(Original post by Ayga)
    Being a EU citizen, residency won't be a problem in Ireland. Going back to France for residency could be a challenge since there is a national exam in the final year to determine one's medical speciality.
    Yes, this is indeed an issue. However, Irish residencies are also an option (as are the UK ones). Can you not sit the 'match' exams in France if you've earned your diploma from outside the country?

    (Original post by Ayga)
    Being a graduate student, I am mainly focusing on the GEP which is a 4 year program compared to the 6 years medical programs in France. (I am 25 years old).
    Believe me when I say this: age is not important when it comes to studying. I have spent a few years considering medicine and the top surgeons and specialists that I managed to get in touch with all said that your age will not play a part. Your education and clinical weighs in a lot more. Again, I'm neither French nor Irish but I am from continental Europe and our system is very similar to the French one.

    Having said that, the fact is that you will be a qualified doctor in five years if you go to Ireland instead of staying in France. Moreover, the PACES are no joke (I believe the pass rate is approximately 18% or so).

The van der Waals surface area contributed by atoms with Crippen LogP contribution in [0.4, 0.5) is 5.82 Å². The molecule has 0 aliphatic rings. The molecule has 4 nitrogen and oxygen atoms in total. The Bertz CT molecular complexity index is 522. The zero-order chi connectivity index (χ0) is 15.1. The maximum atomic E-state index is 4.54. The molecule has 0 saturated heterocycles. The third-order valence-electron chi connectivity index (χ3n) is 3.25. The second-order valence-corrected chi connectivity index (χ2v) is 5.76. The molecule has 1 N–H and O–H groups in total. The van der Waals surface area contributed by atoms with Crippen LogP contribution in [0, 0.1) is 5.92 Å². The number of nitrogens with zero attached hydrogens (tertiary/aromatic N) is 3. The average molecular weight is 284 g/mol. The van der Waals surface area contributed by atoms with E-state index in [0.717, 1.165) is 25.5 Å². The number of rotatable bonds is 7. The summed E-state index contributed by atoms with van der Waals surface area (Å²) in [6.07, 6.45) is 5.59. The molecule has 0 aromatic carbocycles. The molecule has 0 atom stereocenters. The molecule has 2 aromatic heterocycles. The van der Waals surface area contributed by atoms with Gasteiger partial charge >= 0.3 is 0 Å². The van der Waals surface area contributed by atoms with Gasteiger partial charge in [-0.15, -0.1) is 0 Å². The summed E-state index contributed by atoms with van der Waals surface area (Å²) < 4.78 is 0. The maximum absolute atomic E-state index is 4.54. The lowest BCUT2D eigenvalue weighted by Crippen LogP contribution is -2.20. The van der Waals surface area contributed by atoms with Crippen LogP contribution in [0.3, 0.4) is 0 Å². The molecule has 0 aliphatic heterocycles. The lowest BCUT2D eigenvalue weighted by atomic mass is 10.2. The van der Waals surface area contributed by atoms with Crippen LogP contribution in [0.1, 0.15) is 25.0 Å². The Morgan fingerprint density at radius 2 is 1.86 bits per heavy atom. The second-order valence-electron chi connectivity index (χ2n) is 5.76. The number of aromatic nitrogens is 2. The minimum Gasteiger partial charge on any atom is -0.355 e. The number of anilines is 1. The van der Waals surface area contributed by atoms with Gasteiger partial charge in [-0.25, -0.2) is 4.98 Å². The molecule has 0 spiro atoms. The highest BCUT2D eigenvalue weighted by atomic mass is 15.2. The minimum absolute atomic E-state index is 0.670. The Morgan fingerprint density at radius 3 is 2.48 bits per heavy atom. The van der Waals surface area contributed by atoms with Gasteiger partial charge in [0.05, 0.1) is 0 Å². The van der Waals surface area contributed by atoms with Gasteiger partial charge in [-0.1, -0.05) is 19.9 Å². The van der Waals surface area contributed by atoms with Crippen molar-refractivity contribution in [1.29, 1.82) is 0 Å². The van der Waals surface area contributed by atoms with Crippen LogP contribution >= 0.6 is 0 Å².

(Original post by Ayga)
    Studying in Ireland could be a an amazing experience, I have never studied abroad and it could be my only shot living in a different country (before a really long time anyway if I stayed in France).
    Indeed. Ireland, despite what many have said, has a very interesting and top-notch medical system. Their four-year medical degree is very similar to the American one (which produces some of the world's best doctors).

    (Original post by Ayga)
    I would have to pass the Gamsat (as a non-native English speaker!) but If I am accepted in Ireland, it would be a done deal when in France, I would still have the first year "concours" (a competition which results on an average of 15% students who can pursue a medical education).
    Absolutely. Having said that, I find the Irish GEP application procedure to be far more meritocratic than the French concours or the British emphasis on work experience. The belief in Irish institutions is that you will learn the basics during your four-years.

    (Original post by Ayga)
    And really, the biggest issue is money.
    This is something that is very personal and only you can answer that. The question you need to ask yourself is whether the investment is worth making. What you could always do is sit the GAMSAT in March and September 2018 and spend a year attempting to pass the concours.
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    (Original post by Mahavir)